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Welder in a metal fabrication shop

5 Different Types of Welding In 2023 Part 1

Published on Feb 23, 2023 8:39:25 AM by Jim Erhart

Jim Erhart

Having different types of welding in a metal fab shop is a give-in. If the metal fabrication shop you currently work with offers welding as a service, is it a metal fab shop? They might be, but welding is one of those "bread and butter" types of the fabrication process. But did you know that not all welding is the same? Different types of welding techniques and equipment are currently available in 2023. This two-part series will examine some of the more common weld techniques available at most fab shops, including ours. And then, we will come back to look at more advanced welding techniques in our next feature! Let's look at five different welding techniques you can use in 2023.


Stick welding

One of the earliest and most fundamental types of welding is stick welding, sometimes referred to as shielded metal arc welding (SMAW). It entails producing an arc with an electric current between a disposable electrode and the joined metal. The arc's heat melts metal, and a rod made of filler material welds the pieces together. Flux is applied to the rod, protecting the weld from the environment and possibly purging the metal of impurities. Stick welding is an easy and dependable technique. As the flux shields the weld from contamination, you find this type of welding typically in outdoor locations. It is also an excellent option for welding heavier metals because the flux can help improve a weld's penetration.


MIG Welding

Or metal inert gas welding is a common type of welding that uses a wire electrode and an inert gas to create the weld. It is a simple form of welding to master and is frequently used to join thin materials. In MIG welding, a continuous wire electrode is injected into the weld pool using a welding gun where an electric arc melts it. The arc produces an electrical current and travels through the metal and the wire electrode. The substrate uses an inert gas, such as argon or helium, to protect itself from the atmosphere—the gas aids in preventing oxygen and other airborne contaminants from contaminating the weld. MIG welding is a flexible and effective technique. Industries that use this technique include automotive, aerospace, and construction. Moreover, MIG welding is well-suited for thin gauge material and long, continuous welds.


Spot Welding 

Joins two or more metal sheets together using resistance welding. It exerts pressure and electrical current on the metal sheets, which heats them and causes them to melt where they come into contact. After cooling and solidifying, the molten metal forms a solid link between the sheets. The spot-welding procedure is quick. You will find spot welds in products such as cars and appliances. It works very well for welding thin metal sheets. The machinery concentrates pressure and heat on a tiny region, reducing the possibility of overheating or harming the metal. Spot welding involves clamping together one or more metal sheets and running an electrical current through them. At the point of contact, heat is generated when the current passes through the metal sheets and forms a resistance. This heat melts the metal, and as it cools, the molten metal solidifies, forging a solid bond between the sheets. The size and shape of the electrodes used to apply the current dictates the size and shape of the weld.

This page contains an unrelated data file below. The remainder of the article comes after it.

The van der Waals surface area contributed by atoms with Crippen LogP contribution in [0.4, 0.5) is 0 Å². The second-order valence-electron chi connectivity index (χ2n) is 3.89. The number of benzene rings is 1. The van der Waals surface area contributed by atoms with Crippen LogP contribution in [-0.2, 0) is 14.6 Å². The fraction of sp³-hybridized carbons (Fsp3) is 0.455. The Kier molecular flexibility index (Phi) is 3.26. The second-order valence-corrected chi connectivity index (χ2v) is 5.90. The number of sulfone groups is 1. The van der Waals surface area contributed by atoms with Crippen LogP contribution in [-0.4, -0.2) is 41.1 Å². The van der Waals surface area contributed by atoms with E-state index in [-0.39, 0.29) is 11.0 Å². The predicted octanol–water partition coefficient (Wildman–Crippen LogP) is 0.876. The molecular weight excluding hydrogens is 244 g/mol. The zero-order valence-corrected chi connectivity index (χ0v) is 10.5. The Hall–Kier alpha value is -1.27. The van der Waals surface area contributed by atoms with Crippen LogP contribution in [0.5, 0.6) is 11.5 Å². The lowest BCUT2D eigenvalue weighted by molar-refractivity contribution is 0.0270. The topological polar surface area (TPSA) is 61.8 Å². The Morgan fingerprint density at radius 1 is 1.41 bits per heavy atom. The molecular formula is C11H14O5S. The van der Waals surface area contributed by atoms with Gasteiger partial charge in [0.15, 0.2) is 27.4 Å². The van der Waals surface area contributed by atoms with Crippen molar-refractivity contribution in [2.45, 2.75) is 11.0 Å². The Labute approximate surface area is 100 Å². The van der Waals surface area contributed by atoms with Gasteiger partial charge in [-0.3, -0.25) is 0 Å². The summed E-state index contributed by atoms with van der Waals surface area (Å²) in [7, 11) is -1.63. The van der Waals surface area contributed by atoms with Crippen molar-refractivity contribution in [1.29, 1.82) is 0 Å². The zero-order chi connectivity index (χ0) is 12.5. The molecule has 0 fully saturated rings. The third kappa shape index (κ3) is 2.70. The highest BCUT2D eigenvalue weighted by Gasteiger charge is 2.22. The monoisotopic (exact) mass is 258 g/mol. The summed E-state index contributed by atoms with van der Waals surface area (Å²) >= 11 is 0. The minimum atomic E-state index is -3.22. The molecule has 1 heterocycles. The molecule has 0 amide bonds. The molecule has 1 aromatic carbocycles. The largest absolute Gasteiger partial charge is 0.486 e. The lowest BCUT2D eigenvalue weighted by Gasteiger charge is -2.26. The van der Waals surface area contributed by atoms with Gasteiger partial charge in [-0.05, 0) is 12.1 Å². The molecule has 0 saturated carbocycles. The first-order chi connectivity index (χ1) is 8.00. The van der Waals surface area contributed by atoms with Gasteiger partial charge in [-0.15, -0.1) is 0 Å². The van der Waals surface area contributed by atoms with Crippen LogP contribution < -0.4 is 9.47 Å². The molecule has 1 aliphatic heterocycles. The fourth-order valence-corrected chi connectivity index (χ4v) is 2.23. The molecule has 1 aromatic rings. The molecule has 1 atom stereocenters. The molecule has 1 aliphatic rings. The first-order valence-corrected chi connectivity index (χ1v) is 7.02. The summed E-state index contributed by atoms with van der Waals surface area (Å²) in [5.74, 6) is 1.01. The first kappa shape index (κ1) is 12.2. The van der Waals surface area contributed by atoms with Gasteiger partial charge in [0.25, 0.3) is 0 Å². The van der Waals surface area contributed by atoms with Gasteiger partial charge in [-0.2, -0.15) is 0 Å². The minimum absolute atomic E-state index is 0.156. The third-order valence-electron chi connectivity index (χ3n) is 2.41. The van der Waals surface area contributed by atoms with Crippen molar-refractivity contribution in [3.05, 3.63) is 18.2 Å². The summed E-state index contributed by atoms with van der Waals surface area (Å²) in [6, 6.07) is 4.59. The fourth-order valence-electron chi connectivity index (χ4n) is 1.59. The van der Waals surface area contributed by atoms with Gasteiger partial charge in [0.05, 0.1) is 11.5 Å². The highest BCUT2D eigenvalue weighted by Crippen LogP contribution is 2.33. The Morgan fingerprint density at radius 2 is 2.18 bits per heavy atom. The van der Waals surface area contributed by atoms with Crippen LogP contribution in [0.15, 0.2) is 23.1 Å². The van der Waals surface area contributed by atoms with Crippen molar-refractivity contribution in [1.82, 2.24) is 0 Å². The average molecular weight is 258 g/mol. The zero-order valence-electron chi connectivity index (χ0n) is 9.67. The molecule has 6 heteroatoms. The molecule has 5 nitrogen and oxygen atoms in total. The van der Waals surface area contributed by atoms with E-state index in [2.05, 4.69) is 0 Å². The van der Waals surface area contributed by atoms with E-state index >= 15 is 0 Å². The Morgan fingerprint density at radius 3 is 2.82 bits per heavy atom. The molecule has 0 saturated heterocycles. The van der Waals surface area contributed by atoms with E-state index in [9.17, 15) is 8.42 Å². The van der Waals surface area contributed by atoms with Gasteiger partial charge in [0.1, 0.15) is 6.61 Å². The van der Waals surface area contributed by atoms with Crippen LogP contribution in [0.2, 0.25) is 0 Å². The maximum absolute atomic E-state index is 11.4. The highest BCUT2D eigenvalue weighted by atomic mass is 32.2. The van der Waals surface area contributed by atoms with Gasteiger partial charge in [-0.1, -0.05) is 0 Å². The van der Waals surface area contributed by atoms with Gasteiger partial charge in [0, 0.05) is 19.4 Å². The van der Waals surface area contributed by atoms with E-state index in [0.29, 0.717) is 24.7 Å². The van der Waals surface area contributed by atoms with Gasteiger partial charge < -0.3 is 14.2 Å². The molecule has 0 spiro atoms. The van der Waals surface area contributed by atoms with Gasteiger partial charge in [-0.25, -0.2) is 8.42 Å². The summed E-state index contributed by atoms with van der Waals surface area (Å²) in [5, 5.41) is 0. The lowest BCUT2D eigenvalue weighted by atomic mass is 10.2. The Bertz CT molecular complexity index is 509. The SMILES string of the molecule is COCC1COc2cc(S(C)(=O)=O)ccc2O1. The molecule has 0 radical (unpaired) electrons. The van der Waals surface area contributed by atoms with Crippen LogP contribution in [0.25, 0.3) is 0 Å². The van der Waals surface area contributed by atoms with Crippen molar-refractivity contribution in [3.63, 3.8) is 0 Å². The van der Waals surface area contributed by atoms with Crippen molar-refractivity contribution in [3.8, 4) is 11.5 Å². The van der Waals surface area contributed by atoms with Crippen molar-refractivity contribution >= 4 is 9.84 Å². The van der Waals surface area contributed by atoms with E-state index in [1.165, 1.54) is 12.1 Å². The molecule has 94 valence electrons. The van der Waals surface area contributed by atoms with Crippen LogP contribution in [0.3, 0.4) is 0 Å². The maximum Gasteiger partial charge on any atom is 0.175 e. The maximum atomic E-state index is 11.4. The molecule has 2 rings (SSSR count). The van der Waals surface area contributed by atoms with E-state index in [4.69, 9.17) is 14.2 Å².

Robotic Welding

Robotic welding is a type of welding performed by a robot. A robot is used in an automated process to weld metal components. When compared to traditional welding processes, robotic welding offers several advantages. It fuses challenging parts for humans to reach and is faster and more accurate. Robotic welding significantly increases production efficiency by operating around the clock. This method eliminates a lot of tedious welding processes. Heavy machinery, aircraft, and automotive industries frequently employ robotic welding.


TIG Welding

TIG welding is short for Tungsten Inert gas (TIG) welding. TIG is a more advanced form of welding that generates the weld using an inert tungsten electrode. You will find this technique when using thin materials requiring high-quality welds. A Tungsten electrode is utilized in TIG welding to generate an arc between the electrode and the metal itself. The arc's heat melts the metal, and the weld pool fills with filler material as necessary. An inert gas, such as argon or helium, protects the arc from the atmosphere. This gas aids in shielding the weld from contaminants. It may require more knowledge to perform TIG welding because it is a more complex process. It is often used for welding thin materials, such as sheet metal or tubing. In addition, welding ferrous and non-ferrous metals like aluminum and stainless steel utilize the TIG method.


Later in the year, we will look at more welding techniques for 2023! These tend to be more advanced – some even specific to different types of metal products. Do you have a large project for which you need welding assistance? The experts at Accurate Metal Fab are here to help! We have a ton of metal fabrication options available to you. These services include bending, forming, powder coating, and welding! Send us a quote and let us know how we can fabricate together.

Topics: Metal, Sheet Metal, Welding, Fabrication

Jim Erhart

Written by Jim Erhart

Jim Erhart serves as the Marketing Manager for Accurate Metal Fabrication. Jim has more than 15 years of experience working in the metal and steel industry with a focus on steel tubular (HSS) products in various sales and marketing roles. He received a bachelor’s degree in Human-Computer Interaction from DePaul University and an MBA with a concentration in Marketing from Saint Xavier University.